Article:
Poverty, poor infrastructure and natural weather variability are bigger contributors to Madagascar’s food crisis than climate change, according to a study released on Thursday by international research collective World Weather Attribution.

But the crisis still highlights vulnerabilities that will only worsen as global temperatures continue to rise, scientists for the organization said.

Southern Madagascar’s worst drought in decades has devastated crops and pushed the region to the brink of famine. More than a million people in the African island nation require emergency food aid, with the UN World Food Programme reporting “pockets of famine” already appearing in the region. Half a million children are on the verge of becoming acutely malnourished, and 110,000 severely so, the agency says, causing developmental delays, disease and death.

In October, the United Nations (UN) said the drought and food shortage in Madagascar could become the world’s first “climate change famine,” with a recent UN climate report showing increased aridity in Madagascar.

The new study determined that although climate change may have slightly increased the likelihood of the current low rainfall levels, the recent dry weather is still within expected natural variability. Researchers estimated a drought this severe has a 1 in 135 chance of happening in the region each year under today’s climate.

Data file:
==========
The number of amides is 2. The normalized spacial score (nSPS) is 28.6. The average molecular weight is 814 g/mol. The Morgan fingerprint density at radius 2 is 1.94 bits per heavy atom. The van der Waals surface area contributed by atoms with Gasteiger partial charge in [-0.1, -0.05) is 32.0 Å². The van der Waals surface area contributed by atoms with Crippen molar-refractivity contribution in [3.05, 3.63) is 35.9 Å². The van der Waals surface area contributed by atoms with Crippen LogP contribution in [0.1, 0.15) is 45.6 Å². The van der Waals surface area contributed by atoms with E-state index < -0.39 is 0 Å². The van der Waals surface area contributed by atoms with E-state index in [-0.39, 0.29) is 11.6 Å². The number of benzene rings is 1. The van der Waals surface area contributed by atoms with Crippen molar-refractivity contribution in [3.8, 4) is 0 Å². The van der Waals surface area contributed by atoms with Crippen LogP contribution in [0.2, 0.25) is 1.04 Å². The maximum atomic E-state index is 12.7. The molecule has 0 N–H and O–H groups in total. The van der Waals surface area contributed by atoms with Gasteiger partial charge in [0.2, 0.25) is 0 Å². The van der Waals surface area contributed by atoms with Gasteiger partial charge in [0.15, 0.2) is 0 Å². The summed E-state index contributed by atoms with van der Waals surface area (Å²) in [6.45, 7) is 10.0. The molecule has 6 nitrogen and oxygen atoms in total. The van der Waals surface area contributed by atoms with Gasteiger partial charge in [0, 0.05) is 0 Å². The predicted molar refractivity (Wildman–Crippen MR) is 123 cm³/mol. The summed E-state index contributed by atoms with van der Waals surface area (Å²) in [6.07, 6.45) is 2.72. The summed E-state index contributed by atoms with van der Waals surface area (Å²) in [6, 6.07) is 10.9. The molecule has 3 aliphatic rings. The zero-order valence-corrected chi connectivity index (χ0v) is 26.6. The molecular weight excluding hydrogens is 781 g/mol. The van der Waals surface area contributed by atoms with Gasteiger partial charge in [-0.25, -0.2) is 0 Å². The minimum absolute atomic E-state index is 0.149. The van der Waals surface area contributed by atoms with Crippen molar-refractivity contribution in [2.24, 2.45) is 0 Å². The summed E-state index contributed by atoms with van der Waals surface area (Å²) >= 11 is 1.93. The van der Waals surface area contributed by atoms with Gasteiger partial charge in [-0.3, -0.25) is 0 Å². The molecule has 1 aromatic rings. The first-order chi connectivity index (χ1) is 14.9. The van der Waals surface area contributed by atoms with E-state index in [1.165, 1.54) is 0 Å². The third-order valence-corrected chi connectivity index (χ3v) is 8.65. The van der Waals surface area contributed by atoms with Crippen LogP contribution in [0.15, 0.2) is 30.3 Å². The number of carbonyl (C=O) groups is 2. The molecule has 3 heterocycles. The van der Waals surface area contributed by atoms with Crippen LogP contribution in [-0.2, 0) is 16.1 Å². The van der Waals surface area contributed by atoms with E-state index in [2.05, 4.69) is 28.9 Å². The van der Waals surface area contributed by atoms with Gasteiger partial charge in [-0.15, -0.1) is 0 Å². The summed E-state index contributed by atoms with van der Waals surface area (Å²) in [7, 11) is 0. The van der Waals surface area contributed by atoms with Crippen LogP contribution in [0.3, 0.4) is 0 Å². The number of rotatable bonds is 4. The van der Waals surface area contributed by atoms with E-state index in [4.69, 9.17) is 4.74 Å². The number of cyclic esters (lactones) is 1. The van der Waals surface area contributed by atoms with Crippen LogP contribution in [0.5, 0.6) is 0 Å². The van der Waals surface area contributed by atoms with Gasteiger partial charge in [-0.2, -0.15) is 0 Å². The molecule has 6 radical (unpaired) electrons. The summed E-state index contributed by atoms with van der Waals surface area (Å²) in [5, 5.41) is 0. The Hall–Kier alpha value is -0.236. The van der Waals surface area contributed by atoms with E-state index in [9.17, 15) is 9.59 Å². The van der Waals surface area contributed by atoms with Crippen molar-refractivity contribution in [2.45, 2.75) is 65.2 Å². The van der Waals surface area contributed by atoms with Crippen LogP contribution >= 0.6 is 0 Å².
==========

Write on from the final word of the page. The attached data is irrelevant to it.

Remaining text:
“The drought strongly shows what a very narrow range of possible weather we are actually adapted to,” said study co-author Friederike Otto, a climate scientist at the University of Oxford and co-leader of World Weather Attribution.

“We are not even adapted to the present day. And so it (climate change) will only make things more difficult for these regions in the world,” she said.

The paper has not yet been submitted for peer review but uses peer-reviewed rapid attribution methods to produce findings quickly.

MORE DROUGHTS PROJECTED

Madagascar has one of the highest poverty rates in the world, with more than 90% of the population in the affected southern Grand Sud region living below the poverty line, according to Amnesty International. The COVID-19 pandemic exacerbated the problem, causing a devastating effect on household incomes and access to food, the organization said.

Though Thursday’s study found climate change played no more than a small role in the current drought, Madagascar is projected to experience increased droughts and more severe cyclones as global warming worsens, according to an August report by the UN’s Intergovernmental Panel on Climate Change.

The emergency in Madagascar underscores the threat to poorer nations as such extreme weather becomes more frequent. African countries are among those least responsible for climate change yet facing its deadliest and costliest impacts. Madagascar, for instance, has contributed less than 0.01% of historic carbon-dioxide emissions, according to the Global Carbon Project.

Wealthier nations, responsible for the bulk of climate change-causing emissions, pledged in 2009 to provide $100 billion a year in funding by 2020 to help developing nations adapt to and mitigate climate change. They have so far failed to deliver on their promise and are currently not expected to meet it until 2023.